Moviegeek5: Tim Burton Solo
As we saw in yesterday’s Moviegeek5: Tim Burton & Johnny Depp much of the director’s career has involved the versatile actor, but Burton has made quite a few films without him.
Below we have selected 5 Tim Burton movies that do not feature Johnny Depp. Let us know in the comments what you think and give us your TOP 3 Tim Burton solo movies.
Burton’s second film and the first feature film to strike a truely Burtonesque tone, Beetlejuice is a comedy about the troubles of a newly-deceased couple. They find themselves trapped in their dream house, which is overtaken by obnoxious new owners. Against better judgement they seek the advice of Betelgeuse, one of Burton’s most memorable creations, thanks in part to Keaton’s great performance. It’s famous dinner scene remains one of Burton’s highlights.
When it was announced that Michael Keaton would play Batman in Tim Burton’s adaption there were few if any who anticipated a success. After all, he had just come off Beetlejuice (see above) and was mostly known for comedy. But Keaton impressed and remains high on the list of actors to play the Batman. Although colourful compared to today’s DC movies, this was a dark twist on the colour TV show of days gone by and had the great Jack Nicholson as arch-nemesis The Joker. A bona fide comic book movie with a lovely Burtonesque twist.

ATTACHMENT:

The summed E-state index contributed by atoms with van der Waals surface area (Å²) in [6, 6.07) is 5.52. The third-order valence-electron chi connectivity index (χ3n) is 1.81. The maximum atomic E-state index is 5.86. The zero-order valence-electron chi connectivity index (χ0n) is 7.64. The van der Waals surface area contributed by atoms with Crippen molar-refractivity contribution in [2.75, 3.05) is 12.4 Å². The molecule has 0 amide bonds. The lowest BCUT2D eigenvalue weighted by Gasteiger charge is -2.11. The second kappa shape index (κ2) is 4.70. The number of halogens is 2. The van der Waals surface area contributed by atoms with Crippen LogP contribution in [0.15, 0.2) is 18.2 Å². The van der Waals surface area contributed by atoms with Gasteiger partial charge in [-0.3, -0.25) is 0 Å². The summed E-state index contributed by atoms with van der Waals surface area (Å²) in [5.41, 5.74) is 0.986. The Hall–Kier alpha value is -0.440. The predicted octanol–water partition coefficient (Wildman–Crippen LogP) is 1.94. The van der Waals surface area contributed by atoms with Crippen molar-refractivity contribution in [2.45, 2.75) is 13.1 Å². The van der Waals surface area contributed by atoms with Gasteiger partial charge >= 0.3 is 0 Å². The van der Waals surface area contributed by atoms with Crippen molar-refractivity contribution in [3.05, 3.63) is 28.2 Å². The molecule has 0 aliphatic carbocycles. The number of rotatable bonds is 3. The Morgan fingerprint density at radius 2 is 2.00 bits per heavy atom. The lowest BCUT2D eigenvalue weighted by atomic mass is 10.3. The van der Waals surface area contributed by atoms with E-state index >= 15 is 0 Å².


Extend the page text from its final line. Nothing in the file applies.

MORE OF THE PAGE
Mars Attacks! (1996)
Because Mars Attacks! was made after Ed Wood it seems almost a companion piece. While Ed Wood dealt with a maker of 1950s sci-fi horror, Mars Attacks is a 1990s version of such a film (B-movie style not Ed Wood level). The film relies heavily on cgi which, thankfully, holds up decently enough not to detract from the enjoyment. With nice throwbacks to 1950s sci-fi and an unusual twist on space aliens, this time around equipped with a wicked sense of humour.
Big Fish (2003)
One of Burton’s strongest movies without Johnny Depp, this drama is both a postmodern fable and a touching father and son story. The old Ed Bloom is dying and his estranged son returns to try and figure out who is father really is before it is too late. We see Ed Bloom’s own fantastical account of his life in flashes and along the way learn a thing or two about the value of stories and a sense of fun. However, true or untrue I know which version of Ed Bloom’s story I prefer!
Based on Tim Burton’s early live-action short of the same name, this stop-motion black & white movie is a twist on the classic story of Frankenstein. When Victor’s beloved dog Sparky is run over he decided to revive him but having a revived and stitched up dog does have its complications. A visually beautiful and touching film, especially for dog-lovers. This is the third stop-motion film Burton has had a hand in, after The Nightmare Before Christmas (1993) which Burton produced and did character design for and Corpse Bride which starred Johnny Depp), and let us hope that he is not done with this quirky style of animation that so suits his distinct style.